Privates

Fritzi, ein Hundemädel aus Sri Lanka – Teil 4

Der kleine Straßenhund aus Sri Lanka hat tatsächlich die große Reise um die halbe Welt gemacht und noch immer scheint es seltsam, dass sie wirklich bei uns ist.

Bis zum wirklich letzten Moment war unsicher, ob tatsächlich alles klappen würde. Die Behörden fordern viel, manchmal unmögliches, oft auch sehr unsinniges. Am Ende waren alle erforderlichen Papiere da. Wir haben alle Pfoten gedrückt und uns sämtliche Beine ausgerissen, um an sämtliche erforderlichen Papiere zu kommen. Seltsam scheint bei alldem nur, dass am Frankfurter Flughafen bei Fritzi’s Ankunft niemand nichtmal einen klitzekleinen Blick auf Impfnachweise, Gesundheitsbescheinigungen oder amtliche Beglaubigungen werfen will. Alles ist ganz einfach. Keine Fragen, keine Kontrolle. Wir gehen rein, nehmen Fritzi und gehen wieder raus – ganz ohne Kontrolle. Und wundern uns nur noch …

Ashwini von Haven Dogs, die sich die letzten Monate rührend um sie gekümmert hat, ist mitgekommen und mehr als erleichtert, dass es der Kleinen nach dem langen Flug gut geht. Fritzi selbst ist überglücklich, endlich aus dem engen Käfig herauszukommen, in dem sie die letzten Stunden gesteckt hat. Hier ist  ihre Geschichte, wie sie Ashwini erzählt …

A journey of a thousand miles begins with one step

And that step was taken when two German ladies saw me. If you have been reading this blog, then you probably know a little bit about me, but if you don’t then I will tell you now, my name is Fritzi, and I am a dog. Not just any dog, but a dog that was born by way of circumstance, on the streets of Sri Lanka. Sri Lanka is known for its civil war, for its beautiful beaches and for its hospitable people. But a story that you do not often hear is one of the street dog in Sri Lanka.

There are one million dogs like me in my country. One million souls searching for love. One million souls for which finding food every day is a struggle. One million of us suffer from disease, from hardship and eventually heartbreak. So few of us will make it into old age, so few of us will lead happy lives. And above all, so few of us will find someone who will love us for who we are. Who will be able to look beyond our appearance. To look beyond our emaciated frames, our timid personalities, and who see what could be.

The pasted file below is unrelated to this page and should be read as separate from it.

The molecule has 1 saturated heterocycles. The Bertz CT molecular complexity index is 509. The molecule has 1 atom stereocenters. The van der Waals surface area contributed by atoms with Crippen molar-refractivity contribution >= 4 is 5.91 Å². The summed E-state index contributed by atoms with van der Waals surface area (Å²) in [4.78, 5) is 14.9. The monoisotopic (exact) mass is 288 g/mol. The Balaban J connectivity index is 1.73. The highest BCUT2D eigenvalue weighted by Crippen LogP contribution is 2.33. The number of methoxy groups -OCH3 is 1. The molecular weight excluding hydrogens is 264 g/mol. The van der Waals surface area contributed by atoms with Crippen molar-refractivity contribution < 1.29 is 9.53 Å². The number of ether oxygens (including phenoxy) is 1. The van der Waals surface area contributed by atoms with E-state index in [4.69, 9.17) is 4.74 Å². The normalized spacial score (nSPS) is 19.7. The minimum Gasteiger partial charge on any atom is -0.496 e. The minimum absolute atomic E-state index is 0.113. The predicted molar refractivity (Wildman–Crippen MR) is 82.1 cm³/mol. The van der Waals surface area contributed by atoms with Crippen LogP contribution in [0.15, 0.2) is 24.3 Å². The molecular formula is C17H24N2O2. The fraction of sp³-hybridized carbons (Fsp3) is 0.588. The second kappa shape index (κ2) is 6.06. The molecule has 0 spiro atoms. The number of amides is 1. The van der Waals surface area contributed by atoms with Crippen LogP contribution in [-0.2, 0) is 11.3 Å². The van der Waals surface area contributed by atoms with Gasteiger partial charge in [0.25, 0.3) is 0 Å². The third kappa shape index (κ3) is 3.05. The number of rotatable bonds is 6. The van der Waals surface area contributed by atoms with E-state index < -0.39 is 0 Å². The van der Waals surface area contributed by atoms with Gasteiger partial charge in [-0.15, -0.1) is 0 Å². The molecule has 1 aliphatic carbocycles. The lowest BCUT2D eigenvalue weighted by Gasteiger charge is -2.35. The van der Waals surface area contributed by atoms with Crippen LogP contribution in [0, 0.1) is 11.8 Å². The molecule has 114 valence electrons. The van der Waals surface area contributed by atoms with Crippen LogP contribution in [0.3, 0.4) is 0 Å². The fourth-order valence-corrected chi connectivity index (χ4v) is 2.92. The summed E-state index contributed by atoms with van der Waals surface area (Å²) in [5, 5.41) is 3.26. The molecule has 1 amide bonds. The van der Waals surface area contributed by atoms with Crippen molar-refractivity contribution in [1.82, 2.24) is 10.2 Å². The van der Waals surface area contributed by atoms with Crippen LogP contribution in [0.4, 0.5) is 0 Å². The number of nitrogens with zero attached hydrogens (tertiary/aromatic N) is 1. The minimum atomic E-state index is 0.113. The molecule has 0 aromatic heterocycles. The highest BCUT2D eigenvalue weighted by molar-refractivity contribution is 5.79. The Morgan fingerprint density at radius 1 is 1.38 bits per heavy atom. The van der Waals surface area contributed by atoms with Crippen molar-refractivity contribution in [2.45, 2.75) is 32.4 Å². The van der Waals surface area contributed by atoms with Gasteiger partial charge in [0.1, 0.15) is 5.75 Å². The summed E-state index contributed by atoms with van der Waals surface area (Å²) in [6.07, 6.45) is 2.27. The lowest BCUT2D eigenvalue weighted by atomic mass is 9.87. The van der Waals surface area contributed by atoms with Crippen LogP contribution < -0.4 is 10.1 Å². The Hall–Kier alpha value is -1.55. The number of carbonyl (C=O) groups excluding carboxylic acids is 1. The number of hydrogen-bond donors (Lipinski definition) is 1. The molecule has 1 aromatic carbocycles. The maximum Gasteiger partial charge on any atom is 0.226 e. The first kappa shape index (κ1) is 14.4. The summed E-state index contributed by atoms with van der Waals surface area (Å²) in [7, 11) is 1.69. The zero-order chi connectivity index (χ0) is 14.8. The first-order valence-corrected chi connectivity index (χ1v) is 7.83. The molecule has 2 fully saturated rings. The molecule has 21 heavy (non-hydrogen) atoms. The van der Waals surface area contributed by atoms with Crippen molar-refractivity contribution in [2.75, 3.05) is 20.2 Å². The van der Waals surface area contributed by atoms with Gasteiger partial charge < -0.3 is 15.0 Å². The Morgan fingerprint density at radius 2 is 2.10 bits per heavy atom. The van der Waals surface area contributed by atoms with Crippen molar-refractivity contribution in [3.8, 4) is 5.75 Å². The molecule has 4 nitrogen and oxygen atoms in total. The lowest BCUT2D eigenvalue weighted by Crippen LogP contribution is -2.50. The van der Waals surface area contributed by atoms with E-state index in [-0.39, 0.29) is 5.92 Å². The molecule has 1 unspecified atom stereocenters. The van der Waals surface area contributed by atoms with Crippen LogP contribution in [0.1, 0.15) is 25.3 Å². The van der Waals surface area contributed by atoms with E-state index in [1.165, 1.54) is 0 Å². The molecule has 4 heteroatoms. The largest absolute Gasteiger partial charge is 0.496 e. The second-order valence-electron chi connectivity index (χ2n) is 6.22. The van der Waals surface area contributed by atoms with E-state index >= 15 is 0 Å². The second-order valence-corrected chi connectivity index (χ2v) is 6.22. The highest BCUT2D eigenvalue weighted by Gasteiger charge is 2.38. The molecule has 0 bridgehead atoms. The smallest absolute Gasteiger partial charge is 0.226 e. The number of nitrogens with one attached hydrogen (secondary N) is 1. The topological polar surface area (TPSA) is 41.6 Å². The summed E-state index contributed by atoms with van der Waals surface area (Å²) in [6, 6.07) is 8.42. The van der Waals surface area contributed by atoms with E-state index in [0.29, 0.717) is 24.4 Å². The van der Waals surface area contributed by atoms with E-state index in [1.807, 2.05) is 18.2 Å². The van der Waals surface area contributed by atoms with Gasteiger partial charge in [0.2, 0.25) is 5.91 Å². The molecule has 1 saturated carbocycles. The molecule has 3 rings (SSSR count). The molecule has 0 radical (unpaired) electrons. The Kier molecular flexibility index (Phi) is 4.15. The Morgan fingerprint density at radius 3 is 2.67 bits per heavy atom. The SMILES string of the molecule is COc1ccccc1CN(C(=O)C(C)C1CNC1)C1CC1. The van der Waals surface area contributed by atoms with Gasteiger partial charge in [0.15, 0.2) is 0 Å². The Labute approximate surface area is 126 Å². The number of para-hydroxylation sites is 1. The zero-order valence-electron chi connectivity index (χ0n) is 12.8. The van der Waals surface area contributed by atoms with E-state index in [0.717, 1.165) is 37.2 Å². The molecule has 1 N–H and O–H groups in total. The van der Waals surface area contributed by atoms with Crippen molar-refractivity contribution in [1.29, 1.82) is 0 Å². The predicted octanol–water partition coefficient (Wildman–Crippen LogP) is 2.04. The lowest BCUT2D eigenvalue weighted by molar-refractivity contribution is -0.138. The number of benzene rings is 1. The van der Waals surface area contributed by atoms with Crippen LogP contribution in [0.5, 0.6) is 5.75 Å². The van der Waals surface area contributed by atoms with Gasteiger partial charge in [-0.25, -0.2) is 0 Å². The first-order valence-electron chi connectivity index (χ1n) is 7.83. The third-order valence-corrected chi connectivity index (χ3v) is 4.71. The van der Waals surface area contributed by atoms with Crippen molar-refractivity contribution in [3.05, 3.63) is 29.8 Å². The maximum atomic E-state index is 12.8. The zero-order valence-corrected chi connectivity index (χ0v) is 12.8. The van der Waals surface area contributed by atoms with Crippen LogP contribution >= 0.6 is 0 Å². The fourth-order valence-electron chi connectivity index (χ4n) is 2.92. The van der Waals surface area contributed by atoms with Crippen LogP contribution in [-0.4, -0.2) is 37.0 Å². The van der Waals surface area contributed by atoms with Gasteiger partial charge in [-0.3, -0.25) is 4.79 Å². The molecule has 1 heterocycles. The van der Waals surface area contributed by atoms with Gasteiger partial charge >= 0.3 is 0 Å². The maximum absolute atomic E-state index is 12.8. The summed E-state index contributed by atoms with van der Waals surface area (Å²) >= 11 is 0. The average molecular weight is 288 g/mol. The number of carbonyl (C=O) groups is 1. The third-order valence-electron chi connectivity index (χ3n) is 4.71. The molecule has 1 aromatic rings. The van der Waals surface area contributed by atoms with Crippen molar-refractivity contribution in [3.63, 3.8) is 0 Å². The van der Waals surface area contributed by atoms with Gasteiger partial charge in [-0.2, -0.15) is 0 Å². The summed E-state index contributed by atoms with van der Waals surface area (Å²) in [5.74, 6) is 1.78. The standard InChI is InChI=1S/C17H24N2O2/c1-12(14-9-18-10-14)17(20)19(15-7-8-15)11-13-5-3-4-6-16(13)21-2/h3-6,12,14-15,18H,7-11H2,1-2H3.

I am literally one in a million. I cannot put into words how fortunate I am to have found two people who felt in a way that was beyond reason or understanding that I was meant for greater things than a life on the street. That I was meant to be loved.

The journey that brought me here was in no way easy, for me or for the people that brought me here. You must remember that I am a street dog. My kind are shunned and we are sometimes beaten. We know only what we have learned we must do in order to survive. We don’t know how to live in a house. We must fight for our food, we must protect ourselves. And when we are not puppies like I was, teaching us things is sometimes hard. I had to learn to live in a house. To make my toilet outside. I had to learn to stay in a kennel, when every instinct I had was telling me to run. I had to learn to walk on a leash. But one thing I never had to learn was to accept people. I may not have always met the best of people but somehow I knew, somewhere deep inside me, that people would ultimately be my saviours. And now as I am sitting curled up in a bed in Germany, many many miles from home, I know that I was not wrong to have thought that.

I know that getting the papers to come here was difficult. I know that everyone around me worked so hard to get me here. I did not understand why I had to be put in a box and then on a plane for ten hours without anyone to tell me what was going on. But now I know that everything was for the best- if it meant that I was to have the best life that a dog can have, then it must be for the best.

You may not be able to learn much from me, but there is one thing you cannot ignore when you hear my story. That is the lesson of faith. My faith let me trust, when I had been treated cruelly before. And my owner’s faith, their unending, infallible faith, led me to my forever home. If you meet someone who has hurt you, then do as I have and don’t lose faith in the entire human race. And always have love to give in your heart, for it is that willingness to love that eventually gave me the life I deserve,

The street dogs are one less of one million. I was lucky enough to be healthy to fly, but not everyone is. I think of my brothers and sisters back home and I pray that they may have the life that I now do. A life where I can have all the food that I can eat. Where I look into the eyes of my owners, and all I see is acceptance and love. A life where if I cry, someone listens, and if I am happy someone cares. A life where if I am sick, someone will take care of me. I don’t know what I did to earn this life, except for being me. But I will thank whatever gods there may be that I am the dog I am, in the place I am today.

And this is the greatest lesson any dog or person can learn. To love the life you have been given, and to never, ever lose your faith.

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